Stempky said people are really starting to realize that connecting to the outdoors is essential to our health.

This three day summer camp takes place September 16th through 18th, costs $200 per camper and you can register by calling Stempky at 517–485–9888.

Besser Museum and DNR Partner For Log Cabin Day

June 25th the Besser Museum held their annual Log Cabin Day and this year's a little special because they've partnered up with the Department of Natural Resources to recognize and celebrate the designation of the Dark Sky Parks.

The DNR had stations set up to teach the public about all of the amenities the Thompson, Negwegon and Rockport Parks have to offer.

In addition, Mary Stewart-Adams with the International Dark Sky Park in Emmet County, was giving special presentations in the planetarium.

On top of Saturday's event, the museum is also in the process of holding their 50th Year Campaign in an effort to raise funds for a new planetarium.

"So we are very close to getting our digital planetarium, so four our guests today it is one of the last times that they'll be seeing the planetarium operate with the 50 year old equipment. July 2nd will actually be our official last presentation with that equipment," Executive Director Chris Witulski said.

She said the community has been so supportive of the 50th Year Campaign just like they were Saturday at Log Cabin Day.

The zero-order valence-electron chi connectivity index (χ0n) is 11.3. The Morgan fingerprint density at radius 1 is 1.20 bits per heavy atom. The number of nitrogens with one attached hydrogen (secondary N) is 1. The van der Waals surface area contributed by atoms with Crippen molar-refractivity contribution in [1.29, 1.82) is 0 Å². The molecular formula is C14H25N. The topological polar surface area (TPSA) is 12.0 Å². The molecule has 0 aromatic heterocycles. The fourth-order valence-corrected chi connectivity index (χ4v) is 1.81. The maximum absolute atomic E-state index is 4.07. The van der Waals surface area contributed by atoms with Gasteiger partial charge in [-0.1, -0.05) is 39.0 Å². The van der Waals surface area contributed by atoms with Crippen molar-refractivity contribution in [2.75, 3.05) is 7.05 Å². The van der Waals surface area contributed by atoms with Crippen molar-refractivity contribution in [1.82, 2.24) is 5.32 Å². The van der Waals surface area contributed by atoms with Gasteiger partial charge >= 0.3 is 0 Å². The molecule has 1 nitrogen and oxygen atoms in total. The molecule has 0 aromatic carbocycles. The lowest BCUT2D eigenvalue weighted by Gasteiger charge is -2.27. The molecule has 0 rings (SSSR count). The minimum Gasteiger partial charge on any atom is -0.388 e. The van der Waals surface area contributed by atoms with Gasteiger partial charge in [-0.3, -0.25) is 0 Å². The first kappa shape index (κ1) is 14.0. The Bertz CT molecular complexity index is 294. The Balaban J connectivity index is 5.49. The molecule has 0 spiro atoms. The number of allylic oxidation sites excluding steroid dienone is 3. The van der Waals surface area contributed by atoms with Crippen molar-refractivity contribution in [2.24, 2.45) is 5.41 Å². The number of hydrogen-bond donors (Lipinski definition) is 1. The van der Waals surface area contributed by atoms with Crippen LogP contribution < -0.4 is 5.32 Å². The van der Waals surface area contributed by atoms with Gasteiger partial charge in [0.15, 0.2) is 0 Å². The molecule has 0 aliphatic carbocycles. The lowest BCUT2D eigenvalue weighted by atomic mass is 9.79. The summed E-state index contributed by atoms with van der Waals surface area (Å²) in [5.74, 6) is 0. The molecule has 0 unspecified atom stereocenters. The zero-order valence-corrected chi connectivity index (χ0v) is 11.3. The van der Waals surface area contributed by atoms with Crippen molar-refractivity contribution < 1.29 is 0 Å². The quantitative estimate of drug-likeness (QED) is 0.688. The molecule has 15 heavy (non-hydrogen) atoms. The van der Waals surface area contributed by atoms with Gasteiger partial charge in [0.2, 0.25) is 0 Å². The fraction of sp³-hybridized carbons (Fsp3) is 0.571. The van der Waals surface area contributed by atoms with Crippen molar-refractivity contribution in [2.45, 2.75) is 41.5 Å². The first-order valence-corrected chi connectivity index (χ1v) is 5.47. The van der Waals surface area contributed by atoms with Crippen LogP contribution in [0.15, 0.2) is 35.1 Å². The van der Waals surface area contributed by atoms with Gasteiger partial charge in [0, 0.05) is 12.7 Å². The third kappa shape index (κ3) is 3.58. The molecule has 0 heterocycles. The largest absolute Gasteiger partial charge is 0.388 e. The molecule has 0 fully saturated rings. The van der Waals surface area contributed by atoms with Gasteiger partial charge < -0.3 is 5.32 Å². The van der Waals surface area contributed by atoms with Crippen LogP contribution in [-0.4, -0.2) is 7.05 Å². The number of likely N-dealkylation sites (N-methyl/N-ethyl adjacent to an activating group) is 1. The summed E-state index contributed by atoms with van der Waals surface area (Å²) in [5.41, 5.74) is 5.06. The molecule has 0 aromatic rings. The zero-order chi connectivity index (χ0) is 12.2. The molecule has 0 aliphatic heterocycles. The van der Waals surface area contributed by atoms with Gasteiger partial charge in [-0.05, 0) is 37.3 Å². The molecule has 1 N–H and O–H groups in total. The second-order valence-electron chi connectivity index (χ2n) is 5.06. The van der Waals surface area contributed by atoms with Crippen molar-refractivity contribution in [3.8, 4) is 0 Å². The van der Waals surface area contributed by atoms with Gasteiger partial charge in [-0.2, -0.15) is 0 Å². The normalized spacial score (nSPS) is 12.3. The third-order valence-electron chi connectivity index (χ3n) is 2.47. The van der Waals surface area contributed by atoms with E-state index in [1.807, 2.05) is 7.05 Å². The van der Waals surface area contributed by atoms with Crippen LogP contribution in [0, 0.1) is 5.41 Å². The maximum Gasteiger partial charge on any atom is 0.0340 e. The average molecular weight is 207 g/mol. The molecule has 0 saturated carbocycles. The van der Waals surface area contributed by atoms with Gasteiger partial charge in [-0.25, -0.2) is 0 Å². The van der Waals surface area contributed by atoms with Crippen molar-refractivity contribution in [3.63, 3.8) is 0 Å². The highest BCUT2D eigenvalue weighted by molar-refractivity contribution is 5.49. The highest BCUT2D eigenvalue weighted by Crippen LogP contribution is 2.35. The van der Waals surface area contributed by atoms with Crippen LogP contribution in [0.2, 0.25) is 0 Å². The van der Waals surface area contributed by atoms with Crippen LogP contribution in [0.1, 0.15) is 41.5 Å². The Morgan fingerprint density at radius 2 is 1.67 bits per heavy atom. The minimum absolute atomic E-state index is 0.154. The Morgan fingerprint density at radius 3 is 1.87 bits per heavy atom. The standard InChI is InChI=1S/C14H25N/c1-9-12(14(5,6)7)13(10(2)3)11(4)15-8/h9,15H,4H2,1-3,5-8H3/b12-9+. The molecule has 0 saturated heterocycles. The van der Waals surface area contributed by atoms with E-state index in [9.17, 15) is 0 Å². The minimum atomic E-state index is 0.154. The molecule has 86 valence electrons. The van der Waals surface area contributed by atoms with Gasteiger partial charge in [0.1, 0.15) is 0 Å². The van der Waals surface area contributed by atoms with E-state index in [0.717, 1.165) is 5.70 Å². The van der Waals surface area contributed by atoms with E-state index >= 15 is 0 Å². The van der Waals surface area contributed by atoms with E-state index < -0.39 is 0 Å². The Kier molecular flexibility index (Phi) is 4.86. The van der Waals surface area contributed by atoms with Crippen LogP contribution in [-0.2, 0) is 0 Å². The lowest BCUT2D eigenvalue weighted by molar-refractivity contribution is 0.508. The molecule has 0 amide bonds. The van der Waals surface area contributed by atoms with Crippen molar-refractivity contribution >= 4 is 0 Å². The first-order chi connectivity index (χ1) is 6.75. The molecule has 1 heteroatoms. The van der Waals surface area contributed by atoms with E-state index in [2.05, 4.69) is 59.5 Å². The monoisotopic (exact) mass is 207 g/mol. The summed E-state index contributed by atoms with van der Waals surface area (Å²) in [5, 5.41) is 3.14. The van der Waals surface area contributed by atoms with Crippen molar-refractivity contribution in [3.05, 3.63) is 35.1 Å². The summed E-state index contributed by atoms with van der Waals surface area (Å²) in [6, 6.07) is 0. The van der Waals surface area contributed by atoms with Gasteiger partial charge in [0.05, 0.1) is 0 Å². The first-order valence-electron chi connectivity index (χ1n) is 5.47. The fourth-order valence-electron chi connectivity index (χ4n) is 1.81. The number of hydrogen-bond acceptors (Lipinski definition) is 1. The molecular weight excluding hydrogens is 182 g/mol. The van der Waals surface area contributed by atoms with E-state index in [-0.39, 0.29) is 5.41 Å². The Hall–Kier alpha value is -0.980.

Some of the traditional involvements for the day included 102-year-old host Edna Manning in her cabin, fossil hunting, live entertainment and of course exploring the museums exhibits.

7th Annual Long Lakes Light Festival

The 7th Annual Long Lake Lights Festival took place at Long lake camp June 25th, with a schedule of summer activities taking place from early morning to the end of the night.

After fundraising all year and with additional help from sponsors, this year's festival was another success.

The day started with 78 people participating in the South beach Triathlon in the morning.

Throughout the day many came out to enjoy the kids zone, check out the arts and crafts show, play in horse shoe, volleyball and cornhole tournaments, as well as enjoy live music, food and drinks.

And of course wrapping up the festival with a big bang, the famous Long Lake Lights fireworks.

"I've been apart of this for five years now and every year it's just great to hear everyone's reaction and what they think of it. And it brings everybody together, whether they're down at the sandies and they wait out on the boats and watch the fireworks at night or they're here at the festival and wait for the fireworks it just brings everyone together, it's more of a community thing," Long Lakes Light Festival Committee Member Shaelyn Rondeau said.

She added a big thank you to everyone who donated this year because it couldn't have happened without you.

She went on to say this was one of the best festivals yet, with bouncy houses, a home depot workshop where kids could build helicopters and a petting zoo.